In most cases, victims only have a few hours to solve this problem. If your phone suddenly stops responding to basic functions like calling and texting, it might have been ported out.
5. Mobile Phone Cloning
One of the biggest security flaws in the global telecommunications network is one that professionals have known about for decades. The global telecommunications protocol system known as Signaling System 7 (SS7) has been around since 1975. This is the system responsible for sending SMS messages around the world, and it is completely unsecured.
SS7 is a private protocol network that is simultaneously managed by every telecom provider on the planet. There is no single authority who can come along and say, “fix this now,” and as a result, it remains unfixed. A cybercriminal with access SS7 can clone your phone number, read your text messages, or send new texts from your number with impunity.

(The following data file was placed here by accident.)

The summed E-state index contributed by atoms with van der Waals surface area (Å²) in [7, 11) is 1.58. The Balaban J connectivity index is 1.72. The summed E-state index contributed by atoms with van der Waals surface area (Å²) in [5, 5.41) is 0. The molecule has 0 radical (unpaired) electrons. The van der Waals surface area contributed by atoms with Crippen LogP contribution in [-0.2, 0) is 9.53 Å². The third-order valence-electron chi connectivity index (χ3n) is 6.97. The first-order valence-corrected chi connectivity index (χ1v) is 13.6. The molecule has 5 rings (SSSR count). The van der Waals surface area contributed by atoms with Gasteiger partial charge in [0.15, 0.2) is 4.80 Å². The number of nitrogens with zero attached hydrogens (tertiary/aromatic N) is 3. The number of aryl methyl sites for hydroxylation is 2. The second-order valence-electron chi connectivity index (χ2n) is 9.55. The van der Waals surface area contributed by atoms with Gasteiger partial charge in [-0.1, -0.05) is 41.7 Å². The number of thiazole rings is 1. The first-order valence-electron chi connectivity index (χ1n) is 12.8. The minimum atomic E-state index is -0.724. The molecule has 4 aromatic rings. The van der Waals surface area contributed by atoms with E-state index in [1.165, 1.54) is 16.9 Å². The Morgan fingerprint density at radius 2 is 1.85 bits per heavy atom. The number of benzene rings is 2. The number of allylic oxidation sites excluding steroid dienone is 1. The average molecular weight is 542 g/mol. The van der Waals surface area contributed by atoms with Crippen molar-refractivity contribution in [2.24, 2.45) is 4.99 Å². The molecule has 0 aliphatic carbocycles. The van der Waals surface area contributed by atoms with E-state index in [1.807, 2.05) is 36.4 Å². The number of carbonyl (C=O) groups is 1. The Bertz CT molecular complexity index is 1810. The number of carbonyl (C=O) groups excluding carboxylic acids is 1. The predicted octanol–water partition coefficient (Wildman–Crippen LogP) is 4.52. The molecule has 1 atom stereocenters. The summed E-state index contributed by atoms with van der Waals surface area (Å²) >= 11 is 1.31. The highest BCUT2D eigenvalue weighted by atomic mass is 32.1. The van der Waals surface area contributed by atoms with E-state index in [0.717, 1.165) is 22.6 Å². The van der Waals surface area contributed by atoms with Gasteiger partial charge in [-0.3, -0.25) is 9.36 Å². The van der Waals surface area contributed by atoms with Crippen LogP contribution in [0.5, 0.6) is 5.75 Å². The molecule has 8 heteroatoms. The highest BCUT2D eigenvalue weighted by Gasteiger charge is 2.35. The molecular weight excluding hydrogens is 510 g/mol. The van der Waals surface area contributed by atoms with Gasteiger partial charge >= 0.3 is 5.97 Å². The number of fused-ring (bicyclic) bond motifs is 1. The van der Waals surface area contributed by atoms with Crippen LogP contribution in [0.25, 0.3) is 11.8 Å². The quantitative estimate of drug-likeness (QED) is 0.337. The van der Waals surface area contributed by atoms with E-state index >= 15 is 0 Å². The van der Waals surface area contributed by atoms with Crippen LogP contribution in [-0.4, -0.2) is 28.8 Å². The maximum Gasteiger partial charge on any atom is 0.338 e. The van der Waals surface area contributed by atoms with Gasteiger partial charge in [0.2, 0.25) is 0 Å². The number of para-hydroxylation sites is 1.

The phishing element comes into play when organizations use SMS for dual-factor authentication. If you have to verify a password or approve a bank transaction with an SMS, there is a chance that the message gets intercepted on its way through the unsecured SS7 network.
What You Can Do to Secure Your Mobile Phone
For individual mobile phone users, learning cybersecurity best practices and using trustworthy, high-impact security apps is critical. Users who overly rely on SMS dual-factor authentication or download games from unsecured sources are putting themselves at risk.
Individual users don’t often find themselves victimized by highly advanced port-out schemes and SS7 exploits, but organizations do. When used alongside more traditional tactics like voice phishing, it’s possible to impersonate high-authority executives in an organization and demand sensitive data from employees, for example.
Under these conditions, organizations need to develop comprehensive cybersecurity policies that include Bring-Your-Own-Device (BYOD) coverage and phishing protection. This is true even if the company requires employees to use company devices. A security chain is only as strong as its weakest link, and there are more links in today’s security environment than ever before.